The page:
Book Review: Middle School – The Worst Years of My Life

Middle School, The Worst Years of My Life

What is it about middle school? It seems like every book down the pike these days with “middle school” in its title or theme is focused on how terrible, awful, horrendous the experience is (ie, Wimpy Kid series, How to Survive Middle School, etc.). OK, so I admit that my sixth graders have to navigate some difficult social and cultural changes that come as they hit adolescence, and our expectations of them as students is pretty high. But I just put down James Patterson’s Middle School: The Worst Years of My Life and I am thankful I am not a character in Patterson’s book nor that I teach in the kind of school that Patterson portrays.


His main character, Rafe Khatchadorian, is a sixth grade mess who tries to stake out some ground by systematically breaking every rule in the book to earn points for his own “game” of points. His family is a mess, too. I wish I could say I liked Rafe a bit more than I did (because I wanted to), but I felt so removed from his character by his attitudes and his voice that I had trouble connecting sympathetically with him. Which is not to say this book is not without its humor. Told in illustrations and text, the novel nicely navigates the inner mind of a character in turmoil (with the stereotypical bully, and both caring and evil teachers, etc.)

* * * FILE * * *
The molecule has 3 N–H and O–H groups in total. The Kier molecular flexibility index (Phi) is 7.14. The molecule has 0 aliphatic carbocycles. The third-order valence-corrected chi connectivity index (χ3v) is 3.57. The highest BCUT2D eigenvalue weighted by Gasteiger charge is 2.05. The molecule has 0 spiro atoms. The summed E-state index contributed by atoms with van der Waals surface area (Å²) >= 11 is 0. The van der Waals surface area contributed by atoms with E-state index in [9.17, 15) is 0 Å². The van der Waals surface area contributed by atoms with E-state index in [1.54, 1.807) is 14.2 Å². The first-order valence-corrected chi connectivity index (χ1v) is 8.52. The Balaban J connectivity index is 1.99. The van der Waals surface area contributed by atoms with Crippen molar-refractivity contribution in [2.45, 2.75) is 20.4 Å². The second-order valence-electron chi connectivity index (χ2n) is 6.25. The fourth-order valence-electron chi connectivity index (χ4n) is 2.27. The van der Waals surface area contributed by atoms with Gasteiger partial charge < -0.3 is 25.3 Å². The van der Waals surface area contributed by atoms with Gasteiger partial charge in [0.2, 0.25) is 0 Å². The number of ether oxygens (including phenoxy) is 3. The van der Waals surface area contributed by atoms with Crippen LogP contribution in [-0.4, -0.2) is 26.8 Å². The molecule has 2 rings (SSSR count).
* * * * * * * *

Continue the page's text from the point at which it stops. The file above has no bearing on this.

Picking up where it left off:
What saved the book, for me, is the emotional twists put in towards the end, when we realize a few things about Rafe (which I won’t give away here) and which gives us a more complex character to root for. That element came a little too late for me, but I was glad Patterson did so anyway. I put down the book  hoping Rafe’s future had suddenly gotten a bit brighter, thanks in part to one of his teachers.

Peace (in the muddle),



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